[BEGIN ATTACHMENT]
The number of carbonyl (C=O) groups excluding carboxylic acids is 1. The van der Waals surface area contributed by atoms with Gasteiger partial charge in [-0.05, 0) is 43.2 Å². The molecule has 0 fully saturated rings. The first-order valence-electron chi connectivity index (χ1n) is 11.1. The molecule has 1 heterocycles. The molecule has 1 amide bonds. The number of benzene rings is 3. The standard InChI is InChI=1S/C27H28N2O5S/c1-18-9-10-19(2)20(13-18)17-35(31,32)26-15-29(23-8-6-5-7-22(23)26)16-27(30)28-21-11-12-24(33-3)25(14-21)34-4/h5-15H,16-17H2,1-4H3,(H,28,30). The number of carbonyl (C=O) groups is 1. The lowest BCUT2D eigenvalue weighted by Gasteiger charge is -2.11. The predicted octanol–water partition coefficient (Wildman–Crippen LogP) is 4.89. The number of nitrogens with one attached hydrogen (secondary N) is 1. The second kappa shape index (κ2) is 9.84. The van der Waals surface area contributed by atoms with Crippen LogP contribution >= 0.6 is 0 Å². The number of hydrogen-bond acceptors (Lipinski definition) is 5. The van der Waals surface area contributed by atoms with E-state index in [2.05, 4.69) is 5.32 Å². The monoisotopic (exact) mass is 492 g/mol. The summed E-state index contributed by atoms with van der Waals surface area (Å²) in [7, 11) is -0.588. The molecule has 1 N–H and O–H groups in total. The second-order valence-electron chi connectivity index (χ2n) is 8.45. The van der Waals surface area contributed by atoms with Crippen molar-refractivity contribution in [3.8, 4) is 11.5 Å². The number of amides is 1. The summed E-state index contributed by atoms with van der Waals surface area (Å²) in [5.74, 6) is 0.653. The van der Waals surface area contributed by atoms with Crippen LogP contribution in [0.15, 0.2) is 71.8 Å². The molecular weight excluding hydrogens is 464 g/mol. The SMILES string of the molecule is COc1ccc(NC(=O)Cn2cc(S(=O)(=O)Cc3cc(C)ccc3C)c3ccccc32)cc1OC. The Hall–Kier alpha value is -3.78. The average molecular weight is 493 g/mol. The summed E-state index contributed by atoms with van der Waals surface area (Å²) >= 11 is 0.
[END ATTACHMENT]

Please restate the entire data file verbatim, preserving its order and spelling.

The number of carbonyl (C=O) groups excluding carboxylic acids is 1. The van der Waals surface area contributed by atoms with Gasteiger partial charge in [-0.05, 0) is 43.2 Å². The molecule has 0 fully saturated rings. The first-order valence-electron chi connectivity index (χ1n) is 11.1. The molecule has 1 heterocycles. The molecule has 1 amide bonds. The number of benzene rings is 3. The standard InChI is InChI=1S/C27H28N2O5S/c1-18-9-10-19(2)20(13-18)17-35(31,32)26-15-29(23-8-6-5-7-22(23)26)16-27(30)28-21-11-12-24(33-3)25(14-21)34-4/h5-15H,16-17H2,1-4H3,(H,28,30). The number of carbonyl (C=O) groups is 1. The lowest BCUT2D eigenvalue weighted by Gasteiger charge is -2.11. The predicted octanol–water partition coefficient (Wildman–Crippen LogP) is 4.89. The number of nitrogens with one attached hydrogen (secondary N) is 1. The second kappa shape index (κ2) is 9.84. The van der Waals surface area contributed by atoms with Crippen LogP contribution >= 0.6 is 0 Å². The number of hydrogen-bond acceptors (Lipinski definition) is 5. The van der Waals surface area contributed by atoms with E-state index in [2.05, 4.69) is 5.32 Å². The monoisotopic (exact) mass is 492 g/mol. The summed E-state index contributed by atoms with van der Waals surface area (Å²) in [7, 11) is -0.588. The molecule has 1 N–H and O–H groups in total. The second-order valence-electron chi connectivity index (χ2n) is 8.45. The van der Waals surface area contributed by atoms with Crippen molar-refractivity contribution in [3.8, 4) is 11.5 Å². The number of amides is 1. The summed E-state index contributed by atoms with van der Waals surface area (Å²) in [5.74, 6) is 0.653. The van der Waals surface area contributed by atoms with Crippen LogP contribution in [0.15, 0.2) is 71.8 Å². The molecular weight excluding hydrogens is 464 g/mol. The SMILES string of the molecule is COc1ccc(NC(=O)Cn2cc(S(=O)(=O)Cc3cc(C)ccc3C)c3ccccc32)cc1OC. The Hall–Kier alpha value is -3.78. The average molecular weight is 493 g/mol. The summed E-state index contributed by atoms with van der Waals surface area (Å²) >= 11 is 0.